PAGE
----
Yesterday with the youth band, I decided that we would pick up some new songs to add to our repertoire rather than just the same old tired and over done ones. I had printed off chord charts for four of them and they ended up picking one they had heard sung live at the Winter X-treme conference by Leeland and Brandon Heath called “Follow You.” Right now we have a basic idea of how we can pull off the song with just keyboard, electric bass, congas, and three female voices. They commented how the version they heard has a trade off between voices and a slightly polyphonic drift to it, well they didn’t exactly know how to say it but that’s what they meant with their mixture of slang and singing to me. I’m really impressed that they are finally starting to listen in detail and pick out things like that; the group is definitely starting to mature musically slowly but surely. We will play the song for the first time this week with just the basic sketch that we have of it now, then each time we play it we will add something new to it so the song can develop over time.
I also had the group do some improvisation together to help them work on their ears, knowing their instruments and ultimately to be able to create a song together in the long run. I started with a wonderful little melody on the keys that had come to me just the day before and used a simple set of chords with their embellishments: D, G, D, B, B/A, G, D, etc. As I kept looping this, eventually the congas came in right on track. The bassist, who never practices, seemed very lost so I had to shout out the chord changes until he had them memorized and could listen for them on his own. Afterwards, the vocalists hummed melodies alongside the instruments, generally landing on the same notes and avoiding harmony, mostly singing the same melody I had been playing with little variation. We will definitely need to work on the melodic imagination and harmonic independence of the vocalists. For a first try, especially with so many kids in the band who don’t read music or really understand it, I think it was a brilliant beginning.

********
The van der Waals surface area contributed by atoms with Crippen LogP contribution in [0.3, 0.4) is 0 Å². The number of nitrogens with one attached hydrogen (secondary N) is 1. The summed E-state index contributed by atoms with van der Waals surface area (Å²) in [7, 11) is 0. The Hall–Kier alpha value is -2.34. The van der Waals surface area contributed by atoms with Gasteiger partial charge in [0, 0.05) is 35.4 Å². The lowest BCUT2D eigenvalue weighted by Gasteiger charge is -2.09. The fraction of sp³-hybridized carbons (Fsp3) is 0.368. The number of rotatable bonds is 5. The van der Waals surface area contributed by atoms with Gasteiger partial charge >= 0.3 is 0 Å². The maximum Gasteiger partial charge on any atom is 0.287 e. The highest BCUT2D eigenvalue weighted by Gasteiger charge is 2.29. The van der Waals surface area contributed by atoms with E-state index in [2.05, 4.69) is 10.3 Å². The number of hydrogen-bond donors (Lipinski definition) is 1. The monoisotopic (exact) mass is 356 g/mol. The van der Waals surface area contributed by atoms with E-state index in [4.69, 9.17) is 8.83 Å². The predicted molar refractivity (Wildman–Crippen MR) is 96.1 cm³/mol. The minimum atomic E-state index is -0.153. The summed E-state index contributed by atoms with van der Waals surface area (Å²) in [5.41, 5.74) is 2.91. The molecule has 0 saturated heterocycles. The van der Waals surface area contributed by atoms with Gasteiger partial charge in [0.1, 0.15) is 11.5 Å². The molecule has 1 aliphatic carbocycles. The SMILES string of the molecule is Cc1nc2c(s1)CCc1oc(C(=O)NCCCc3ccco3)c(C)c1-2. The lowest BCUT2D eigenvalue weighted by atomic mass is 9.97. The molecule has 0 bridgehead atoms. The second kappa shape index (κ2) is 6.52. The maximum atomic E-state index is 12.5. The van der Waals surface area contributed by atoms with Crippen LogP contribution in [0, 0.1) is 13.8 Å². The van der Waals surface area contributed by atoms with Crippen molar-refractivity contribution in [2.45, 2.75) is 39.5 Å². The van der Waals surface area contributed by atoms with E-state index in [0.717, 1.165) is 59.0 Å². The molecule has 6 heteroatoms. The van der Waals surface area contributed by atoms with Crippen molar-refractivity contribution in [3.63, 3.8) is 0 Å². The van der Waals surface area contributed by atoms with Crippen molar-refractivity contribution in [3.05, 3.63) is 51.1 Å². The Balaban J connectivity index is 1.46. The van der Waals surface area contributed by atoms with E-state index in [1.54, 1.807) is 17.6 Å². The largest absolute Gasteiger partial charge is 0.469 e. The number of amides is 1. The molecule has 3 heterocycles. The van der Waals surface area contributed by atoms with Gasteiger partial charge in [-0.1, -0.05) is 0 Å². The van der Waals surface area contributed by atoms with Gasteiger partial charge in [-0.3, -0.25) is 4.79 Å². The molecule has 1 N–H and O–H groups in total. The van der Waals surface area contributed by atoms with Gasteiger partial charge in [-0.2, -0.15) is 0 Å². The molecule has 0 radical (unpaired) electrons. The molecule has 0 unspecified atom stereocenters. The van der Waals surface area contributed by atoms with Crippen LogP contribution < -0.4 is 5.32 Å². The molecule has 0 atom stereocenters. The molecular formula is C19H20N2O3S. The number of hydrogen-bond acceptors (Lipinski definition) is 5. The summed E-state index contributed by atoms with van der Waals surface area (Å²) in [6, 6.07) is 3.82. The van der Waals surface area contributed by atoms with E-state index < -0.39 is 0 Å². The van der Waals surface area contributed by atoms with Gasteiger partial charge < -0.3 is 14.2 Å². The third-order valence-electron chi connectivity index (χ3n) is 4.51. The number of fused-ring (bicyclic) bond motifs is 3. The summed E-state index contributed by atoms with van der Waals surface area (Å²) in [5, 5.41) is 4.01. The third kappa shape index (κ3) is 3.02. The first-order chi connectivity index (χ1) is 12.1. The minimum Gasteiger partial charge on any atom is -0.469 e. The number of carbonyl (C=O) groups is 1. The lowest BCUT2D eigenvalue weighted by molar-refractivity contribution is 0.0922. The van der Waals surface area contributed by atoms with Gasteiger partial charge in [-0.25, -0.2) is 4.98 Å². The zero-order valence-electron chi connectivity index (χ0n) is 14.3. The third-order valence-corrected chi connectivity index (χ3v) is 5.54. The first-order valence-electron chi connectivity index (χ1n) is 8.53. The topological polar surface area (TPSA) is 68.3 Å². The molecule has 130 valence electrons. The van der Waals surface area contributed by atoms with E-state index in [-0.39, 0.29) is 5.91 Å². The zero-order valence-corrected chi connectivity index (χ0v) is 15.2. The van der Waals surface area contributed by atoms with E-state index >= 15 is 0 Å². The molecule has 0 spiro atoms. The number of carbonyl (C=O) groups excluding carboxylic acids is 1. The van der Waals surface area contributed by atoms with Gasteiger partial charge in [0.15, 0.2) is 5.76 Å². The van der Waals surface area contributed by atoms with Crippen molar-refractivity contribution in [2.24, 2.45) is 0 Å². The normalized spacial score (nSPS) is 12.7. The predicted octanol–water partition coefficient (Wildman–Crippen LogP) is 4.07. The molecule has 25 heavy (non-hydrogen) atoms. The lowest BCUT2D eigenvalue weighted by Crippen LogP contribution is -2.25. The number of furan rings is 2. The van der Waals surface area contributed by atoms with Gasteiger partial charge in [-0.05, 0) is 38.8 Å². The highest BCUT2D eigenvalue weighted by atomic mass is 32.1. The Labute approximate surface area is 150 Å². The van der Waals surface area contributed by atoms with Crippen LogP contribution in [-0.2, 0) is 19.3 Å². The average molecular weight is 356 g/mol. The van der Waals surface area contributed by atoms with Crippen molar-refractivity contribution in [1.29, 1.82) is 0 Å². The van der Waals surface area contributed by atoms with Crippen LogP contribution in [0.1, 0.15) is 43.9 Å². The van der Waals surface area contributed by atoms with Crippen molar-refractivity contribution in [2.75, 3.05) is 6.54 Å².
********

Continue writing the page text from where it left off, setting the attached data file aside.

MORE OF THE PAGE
Today I’m working on my part of the ensemble piece I will be playing at work at the kids’ piano concert, “I’ve Got Rhythm.” I just started it today and set it to the metronome; it’s fairly sight-readable for me which surprised me just a bit. I’ve got the main melody most of the piece which is pretty exciting, and there are some nicely phrased intricacies in my part right after the first key change [from Db to C; later it shifts to F, all Major] that pique my interest. Unfortunately, it’s one of those does-not-really-have-a-tempo-marking-at-the-beginning kind of pieces so I’ve started it at a slow speed and am going to work it all the way up the metronome so that I can be prepared for whatever speed our group ultimately decides upon. I’m hoping we’ll get a chance to practice it once or twice next week, just because it’s going to be such a fun piece. I’d almost forgotten how enjoyable working towards an actual performance could be.